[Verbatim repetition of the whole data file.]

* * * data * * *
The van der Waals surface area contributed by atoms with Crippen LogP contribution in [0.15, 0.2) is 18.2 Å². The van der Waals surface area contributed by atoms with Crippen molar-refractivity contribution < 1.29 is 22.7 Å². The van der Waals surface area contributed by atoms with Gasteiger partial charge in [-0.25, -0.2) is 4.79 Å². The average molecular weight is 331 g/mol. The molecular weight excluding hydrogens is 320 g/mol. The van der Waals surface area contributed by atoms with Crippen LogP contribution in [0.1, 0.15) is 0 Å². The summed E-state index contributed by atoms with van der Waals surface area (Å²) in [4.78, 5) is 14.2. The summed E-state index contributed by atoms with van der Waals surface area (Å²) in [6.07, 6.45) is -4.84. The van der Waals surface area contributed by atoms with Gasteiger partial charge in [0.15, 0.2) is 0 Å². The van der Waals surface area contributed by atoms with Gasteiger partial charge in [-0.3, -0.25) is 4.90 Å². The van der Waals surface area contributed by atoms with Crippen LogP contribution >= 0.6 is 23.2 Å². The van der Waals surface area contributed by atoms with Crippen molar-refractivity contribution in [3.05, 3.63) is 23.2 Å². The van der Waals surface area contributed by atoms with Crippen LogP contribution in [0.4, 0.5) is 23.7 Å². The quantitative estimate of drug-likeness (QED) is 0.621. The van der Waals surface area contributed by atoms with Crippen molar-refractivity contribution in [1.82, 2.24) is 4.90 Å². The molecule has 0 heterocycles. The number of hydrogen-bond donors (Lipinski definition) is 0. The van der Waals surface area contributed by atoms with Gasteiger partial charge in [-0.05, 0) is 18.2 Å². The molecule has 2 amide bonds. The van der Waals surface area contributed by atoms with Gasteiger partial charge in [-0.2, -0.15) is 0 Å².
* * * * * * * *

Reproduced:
The van der Waals surface area contributed by atoms with Crippen LogP contribution in [0.15, 0.2) is 18.2 Å². The van der Waals surface area contributed by atoms with Crippen molar-refractivity contribution < 1.29 is 22.7 Å². The van der Waals surface area contributed by atoms with Gasteiger partial charge in [-0.25, -0.2) is 4.79 Å². The average molecular weight is 331 g/mol. The molecular weight excluding hydrogens is 320 g/mol. The van der Waals surface area contributed by atoms with Crippen LogP contribution in [0.1, 0.15) is 0 Å². The summed E-state index contributed by atoms with van der Waals surface area (Å²) in [4.78, 5) is 14.2. The summed E-state index contributed by atoms with van der Waals surface area (Å²) in [6.07, 6.45) is -4.84. The van der Waals surface area contributed by atoms with Gasteiger partial charge in [0.15, 0.2) is 0 Å². The van der Waals surface area contributed by atoms with Gasteiger partial charge in [-0.3, -0.25) is 4.90 Å². The van der Waals surface area contributed by atoms with Crippen LogP contribution >= 0.6 is 23.2 Å². The van der Waals surface area contributed by atoms with Crippen molar-refractivity contribution in [3.05, 3.63) is 23.2 Å². The van der Waals surface area contributed by atoms with Crippen LogP contribution in [0.4, 0.5) is 23.7 Å². The quantitative estimate of drug-likeness (QED) is 0.621. The van der Waals surface area contributed by atoms with Crippen molar-refractivity contribution in [1.82, 2.24) is 4.90 Å². The molecule has 0 heterocycles. The number of hydrogen-bond donors (Lipinski definition) is 0. The van der Waals surface area contributed by atoms with Gasteiger partial charge in [-0.05, 0) is 18.2 Å². The molecule has 2 amide bonds. The van der Waals surface area contributed by atoms with Gasteiger partial charge in [-0.2, -0.15) is 0 Å².